This page is part of the web mail archives of SRFI 83 from before July 7th, 2015. The new archives for SRFI 83 contain all messages, not just those from before July 7th, 2015.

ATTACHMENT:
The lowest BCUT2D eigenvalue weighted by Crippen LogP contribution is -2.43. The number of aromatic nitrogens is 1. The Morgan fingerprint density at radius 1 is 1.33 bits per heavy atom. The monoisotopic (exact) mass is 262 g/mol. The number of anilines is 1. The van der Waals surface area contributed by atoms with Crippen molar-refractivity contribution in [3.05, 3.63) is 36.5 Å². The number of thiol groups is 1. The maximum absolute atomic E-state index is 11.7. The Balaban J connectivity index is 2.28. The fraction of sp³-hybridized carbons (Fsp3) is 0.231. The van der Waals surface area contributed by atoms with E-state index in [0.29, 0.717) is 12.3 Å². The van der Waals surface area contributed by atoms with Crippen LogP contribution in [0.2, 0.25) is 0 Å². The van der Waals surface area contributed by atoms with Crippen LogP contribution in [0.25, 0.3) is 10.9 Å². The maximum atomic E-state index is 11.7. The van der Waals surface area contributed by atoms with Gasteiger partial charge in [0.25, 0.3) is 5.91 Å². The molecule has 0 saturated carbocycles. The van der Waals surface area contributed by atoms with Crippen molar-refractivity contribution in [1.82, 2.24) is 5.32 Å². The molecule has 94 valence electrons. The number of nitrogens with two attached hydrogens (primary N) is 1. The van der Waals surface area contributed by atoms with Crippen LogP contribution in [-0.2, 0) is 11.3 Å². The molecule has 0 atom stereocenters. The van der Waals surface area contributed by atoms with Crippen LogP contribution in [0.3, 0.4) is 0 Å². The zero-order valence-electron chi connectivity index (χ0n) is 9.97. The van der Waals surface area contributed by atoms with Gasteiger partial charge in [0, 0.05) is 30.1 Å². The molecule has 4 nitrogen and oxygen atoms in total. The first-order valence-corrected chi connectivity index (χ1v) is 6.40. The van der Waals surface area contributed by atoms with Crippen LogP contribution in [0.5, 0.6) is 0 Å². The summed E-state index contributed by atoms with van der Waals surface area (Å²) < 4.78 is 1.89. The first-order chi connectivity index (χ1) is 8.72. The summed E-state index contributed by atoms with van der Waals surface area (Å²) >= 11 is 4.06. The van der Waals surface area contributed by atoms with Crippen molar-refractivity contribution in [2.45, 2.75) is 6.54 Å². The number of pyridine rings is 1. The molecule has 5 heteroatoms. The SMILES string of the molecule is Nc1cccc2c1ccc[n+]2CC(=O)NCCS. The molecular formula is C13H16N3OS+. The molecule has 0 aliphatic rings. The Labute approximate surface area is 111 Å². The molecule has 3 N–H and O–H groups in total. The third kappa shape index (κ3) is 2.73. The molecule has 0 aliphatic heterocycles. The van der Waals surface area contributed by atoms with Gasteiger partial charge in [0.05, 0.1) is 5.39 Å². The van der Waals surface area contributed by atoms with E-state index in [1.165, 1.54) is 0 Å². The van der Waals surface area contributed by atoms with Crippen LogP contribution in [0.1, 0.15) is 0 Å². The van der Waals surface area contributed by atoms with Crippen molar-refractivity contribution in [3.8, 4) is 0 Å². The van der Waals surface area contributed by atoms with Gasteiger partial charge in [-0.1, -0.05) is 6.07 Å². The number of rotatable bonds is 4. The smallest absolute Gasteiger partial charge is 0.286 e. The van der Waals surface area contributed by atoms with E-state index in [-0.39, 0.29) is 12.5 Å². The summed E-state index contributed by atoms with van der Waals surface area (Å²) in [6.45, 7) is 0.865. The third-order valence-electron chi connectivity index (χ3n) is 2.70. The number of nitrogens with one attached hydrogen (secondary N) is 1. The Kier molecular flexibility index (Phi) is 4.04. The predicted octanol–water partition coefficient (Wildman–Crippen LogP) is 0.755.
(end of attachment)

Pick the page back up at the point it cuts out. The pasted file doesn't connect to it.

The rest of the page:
On Fri, 2 Dec 2005, Matthias Neubauer wrote: >It looks to me that the specification of imports and the specification >of exports follow different philosophies of declaring things. > >With imports, some names may get imported implicitly by importing >other libraries as a whole. If you read an import declaration you >cannot be sure what exactly gets imported (or, to put it differently, >what is required by the module.) > >With exports, on the other hand, you have to *explicitly* name *all* >the bindings that get exported. If you look at a module, it is always >clear what it provides. Yeah, I saw that too. Honestly, I'd prefer it were the other way 'round, but I know I'm in the minority with that opinion. Most coders want a very succinct import directive, because they'll have to write it many times, and any relevant complex information in the export directive, because it has to be written once. The laziness-as-virtue thing means fewer keystrokes wins. The reason I'd like it the other way round (where you explicitly list every binding you're importing) is because when I'm debugging, and I see a mysterious function call that appears to be messing up or does something I don't understand, it would be nice to be able to just glance up at the import directive and be able to see where that function is imported from. The way it is now, you have to "just know" that foo-incr was defined and exported in your foo-math library or your foo-rings library, or your foo-resource library, or wherever. And IMO, that creates code that's more opaque than it needs to be and makes it hard for developers new to any particular project to be useful. Bear